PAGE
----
We are now one of them. One of the educational communities that was targeted by some fucker for a murder-death-kill spree. We are trending on Facebook.
A man living in the student-packed Isla Vista community directly adjacent to my university—the University of California, Santa Barbara—got in his BMW with a semi-automatic handgun, murdered six people, and wounded seven more. He was targeting women, specifically women who were, or looked like they might be, sorority sisters. We know this because he made a series of videos and left behind a manifesto. So we have evidence as to why—or rather, how he justified—his actions.
I haven’t watched the videos because I’m afraid to hear him say these things and then imagine him gunning down my female students. But I know what he says, because people have reported about it here and here.
So now to what I intend to say. I’ll say it, and then I’ll try to think of a strategy of moving forward with my students, my department, and my university.
This act was predicated in a form of misogynistic thought supported by how women and sexuality are portrayed in media and entertainment. This act was in line with the way misogyny, control of women’s sexuality/bodies, masculinity, and violence tend to bleed together. We should be horrified. We should not be surprised.
According to the videos, this guy saw couples together–the affection they shared, their touching, their intimacy–and was lonely and envious. His feelings were not projected internally (ie, I’m not worthy), but rather outward. He was angry at men who got sexual access to women, and women who “gave themselves to other men” and denied him access to their bodies. Women who denied him his entitlements of female adoration, love, and companionship. So he engaged in “retribution”: a violent act of controlling those he could not otherwise put under his sexual control.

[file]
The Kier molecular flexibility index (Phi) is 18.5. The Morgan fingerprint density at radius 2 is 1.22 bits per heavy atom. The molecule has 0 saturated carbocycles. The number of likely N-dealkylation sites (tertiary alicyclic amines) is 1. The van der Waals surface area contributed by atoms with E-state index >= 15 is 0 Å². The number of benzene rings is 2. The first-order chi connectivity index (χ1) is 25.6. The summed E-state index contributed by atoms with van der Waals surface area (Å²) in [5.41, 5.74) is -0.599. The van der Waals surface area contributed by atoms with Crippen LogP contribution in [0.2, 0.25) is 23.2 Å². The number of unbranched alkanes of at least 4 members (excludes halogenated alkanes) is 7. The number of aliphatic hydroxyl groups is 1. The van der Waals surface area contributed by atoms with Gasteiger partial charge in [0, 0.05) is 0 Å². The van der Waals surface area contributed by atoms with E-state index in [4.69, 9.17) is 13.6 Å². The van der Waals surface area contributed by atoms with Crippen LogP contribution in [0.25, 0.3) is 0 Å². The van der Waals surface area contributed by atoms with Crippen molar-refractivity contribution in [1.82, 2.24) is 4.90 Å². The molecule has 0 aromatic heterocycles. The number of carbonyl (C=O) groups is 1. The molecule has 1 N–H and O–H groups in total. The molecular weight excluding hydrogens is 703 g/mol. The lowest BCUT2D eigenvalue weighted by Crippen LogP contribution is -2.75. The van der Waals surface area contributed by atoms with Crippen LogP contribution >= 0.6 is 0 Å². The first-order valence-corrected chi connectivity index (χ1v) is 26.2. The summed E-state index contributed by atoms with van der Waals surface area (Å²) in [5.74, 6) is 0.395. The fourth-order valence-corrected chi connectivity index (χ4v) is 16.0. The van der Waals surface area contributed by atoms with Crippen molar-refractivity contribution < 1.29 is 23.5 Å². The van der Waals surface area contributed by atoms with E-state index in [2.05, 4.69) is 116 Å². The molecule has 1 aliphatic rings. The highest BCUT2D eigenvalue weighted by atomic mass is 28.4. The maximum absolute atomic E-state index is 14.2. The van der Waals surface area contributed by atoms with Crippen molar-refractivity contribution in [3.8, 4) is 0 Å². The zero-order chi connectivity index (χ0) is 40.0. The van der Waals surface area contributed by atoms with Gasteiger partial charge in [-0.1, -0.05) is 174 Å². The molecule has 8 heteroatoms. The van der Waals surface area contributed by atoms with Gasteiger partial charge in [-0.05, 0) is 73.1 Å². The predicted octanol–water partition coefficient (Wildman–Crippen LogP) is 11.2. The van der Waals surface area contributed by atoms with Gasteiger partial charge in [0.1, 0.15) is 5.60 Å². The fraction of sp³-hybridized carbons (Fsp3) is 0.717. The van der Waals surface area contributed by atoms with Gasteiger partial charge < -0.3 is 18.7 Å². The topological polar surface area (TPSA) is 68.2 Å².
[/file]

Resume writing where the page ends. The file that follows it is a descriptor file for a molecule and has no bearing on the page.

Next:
I’m not surprised by this chain of logic, because it’s how women, femininity, and sexuality/sexiness are presented in contemporary western popular culture. Take Karen Pitcher’s article on Girls Gone Wild (2007), or Rosalind Gill’s work on the ever-increasing cultural sexualization of women (2007). Or let’s take it old school with Laura Mulvey’s male gaze (1975). Women (read thin, white, feminine women) are portrayed in media culture as objects to be looked at, and their bodies/sexuality as objects to be desired. Even with the postfeminist shift from desired sexual object to desiring sexual subject, what the “subject” most often desires is to be viewed and consumed in ways that conform to heteronormative, masculinist, and porn-fantasy driven narratives. This objectification is positioned as a form of flattery. Women should want their bodies sexualized. It makes us feel pretty and special.
Terms like “severely mentally disturbed” and “the work of a mad man” began to circulate after the murders. I can’t comment on this guy’s mental health, and that’s not my job. What I do know is that his ideas about deserving sex and adoration from women are supported by how women are presented in popular culture: as sexual objects that can be—and should be—consumed by men. When he was denied access to that system, he was also left out of a basic cultural pact: boys become “men” by getting laid.
The combination of misogyny and feelings of entitlement to/control over women’s bodies contributes to the massive amount of rapes and domestic violence cases in the US every year (case in point). So when this guy is dismissed as a “lonely mad man,” what we actually dismiss is a discussion about how constant portrayal of women as sexy/sexualized objects, and how co-mingling masculinity with sexual prowess and violence, supports a culture of men hurting women when they do not get what they want/feel they are entitled to.
I honestly don’t know how to end this. So I won’t. Because this is a conversation I’m going to have to have in every fucking class I teach from now on at UCSB. And it’s going to have to constantly evolve.